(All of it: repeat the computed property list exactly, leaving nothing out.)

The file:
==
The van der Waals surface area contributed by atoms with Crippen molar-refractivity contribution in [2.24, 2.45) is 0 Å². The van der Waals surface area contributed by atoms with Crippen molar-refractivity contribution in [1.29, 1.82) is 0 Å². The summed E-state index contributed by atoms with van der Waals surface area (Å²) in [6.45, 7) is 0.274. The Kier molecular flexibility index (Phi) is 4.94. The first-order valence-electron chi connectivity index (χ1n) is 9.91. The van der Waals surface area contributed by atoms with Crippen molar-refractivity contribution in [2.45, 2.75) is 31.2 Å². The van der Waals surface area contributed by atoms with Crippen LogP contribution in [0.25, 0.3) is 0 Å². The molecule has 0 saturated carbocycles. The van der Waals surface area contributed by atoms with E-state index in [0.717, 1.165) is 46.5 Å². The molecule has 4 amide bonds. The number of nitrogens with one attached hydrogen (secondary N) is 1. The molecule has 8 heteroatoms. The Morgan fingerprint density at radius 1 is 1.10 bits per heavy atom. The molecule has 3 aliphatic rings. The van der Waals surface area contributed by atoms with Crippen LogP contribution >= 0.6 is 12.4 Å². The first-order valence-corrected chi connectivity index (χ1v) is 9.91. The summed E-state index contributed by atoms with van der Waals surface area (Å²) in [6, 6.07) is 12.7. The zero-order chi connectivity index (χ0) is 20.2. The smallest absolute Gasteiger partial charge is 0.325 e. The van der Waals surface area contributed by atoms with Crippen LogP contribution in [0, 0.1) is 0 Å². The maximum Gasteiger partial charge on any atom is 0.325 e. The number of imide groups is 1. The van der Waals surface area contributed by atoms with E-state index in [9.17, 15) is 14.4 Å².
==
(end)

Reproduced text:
The van der Waals surface area contributed by atoms with Crippen molar-refractivity contribution in [2.24, 2.45) is 0 Å². The van der Waals surface area contributed by atoms with Crippen molar-refractivity contribution in [1.29, 1.82) is 0 Å². The summed E-state index contributed by atoms with van der Waals surface area (Å²) in [6.45, 7) is 0.274. The Kier molecular flexibility index (Phi) is 4.94. The first-order valence-electron chi connectivity index (χ1n) is 9.91. The van der Waals surface area contributed by atoms with Crippen molar-refractivity contribution in [2.45, 2.75) is 31.2 Å². The van der Waals surface area contributed by atoms with Crippen LogP contribution in [0.25, 0.3) is 0 Å². The molecule has 0 saturated carbocycles. The van der Waals surface area contributed by atoms with E-state index in [0.717, 1.165) is 46.5 Å². The molecule has 4 amide bonds. The number of nitrogens with one attached hydrogen (secondary N) is 1. The molecule has 8 heteroatoms. The Morgan fingerprint density at radius 1 is 1.10 bits per heavy atom. The molecule has 3 aliphatic rings. The van der Waals surface area contributed by atoms with Crippen LogP contribution >= 0.6 is 12.4 Å². The first-order valence-corrected chi connectivity index (χ1v) is 9.91. The summed E-state index contributed by atoms with van der Waals surface area (Å²) in [6, 6.07) is 12.7. The zero-order chi connectivity index (χ0) is 20.2. The smallest absolute Gasteiger partial charge is 0.325 e. The van der Waals surface area contributed by atoms with Crippen LogP contribution in [0, 0.1) is 0 Å². The maximum Gasteiger partial charge on any atom is 0.325 e. The number of imide groups is 1. The van der Waals surface area contributed by atoms with E-state index in [9.17, 15) is 14.4 Å².